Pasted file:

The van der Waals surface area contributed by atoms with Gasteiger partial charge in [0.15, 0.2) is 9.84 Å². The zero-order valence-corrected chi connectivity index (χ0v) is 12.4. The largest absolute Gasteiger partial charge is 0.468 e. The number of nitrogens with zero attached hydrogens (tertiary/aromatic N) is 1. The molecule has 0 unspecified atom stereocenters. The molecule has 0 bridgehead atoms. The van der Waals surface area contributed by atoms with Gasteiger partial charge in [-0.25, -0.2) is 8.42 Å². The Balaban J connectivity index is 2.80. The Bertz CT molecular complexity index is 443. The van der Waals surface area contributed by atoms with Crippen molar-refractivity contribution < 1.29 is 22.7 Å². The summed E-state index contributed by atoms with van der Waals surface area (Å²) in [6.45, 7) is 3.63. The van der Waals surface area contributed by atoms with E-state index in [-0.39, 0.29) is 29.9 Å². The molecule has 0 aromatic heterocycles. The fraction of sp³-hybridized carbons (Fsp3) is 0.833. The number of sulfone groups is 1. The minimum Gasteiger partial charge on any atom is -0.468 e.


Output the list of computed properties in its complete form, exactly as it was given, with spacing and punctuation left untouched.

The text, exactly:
The van der Waals surface area contributed by atoms with Gasteiger partial charge in [0.15, 0.2) is 9.84 Å². The zero-order valence-corrected chi connectivity index (χ0v) is 12.4. The largest absolute Gasteiger partial charge is 0.468 e. The number of nitrogens with zero attached hydrogens (tertiary/aromatic N) is 1. The molecule has 0 unspecified atom stereocenters. The molecule has 0 bridgehead atoms. The van der Waals surface area contributed by atoms with Gasteiger partial charge in [-0.25, -0.2) is 8.42 Å². The Balaban J connectivity index is 2.80. The Bertz CT molecular complexity index is 443. The van der Waals surface area contributed by atoms with Crippen molar-refractivity contribution < 1.29 is 22.7 Å². The summed E-state index contributed by atoms with van der Waals surface area (Å²) in [6.45, 7) is 3.63. The van der Waals surface area contributed by atoms with E-state index in [-0.39, 0.29) is 29.9 Å². The molecule has 0 aromatic heterocycles. The fraction of sp³-hybridized carbons (Fsp3) is 0.833. The number of sulfone groups is 1. The minimum Gasteiger partial charge on any atom is -0.468 e.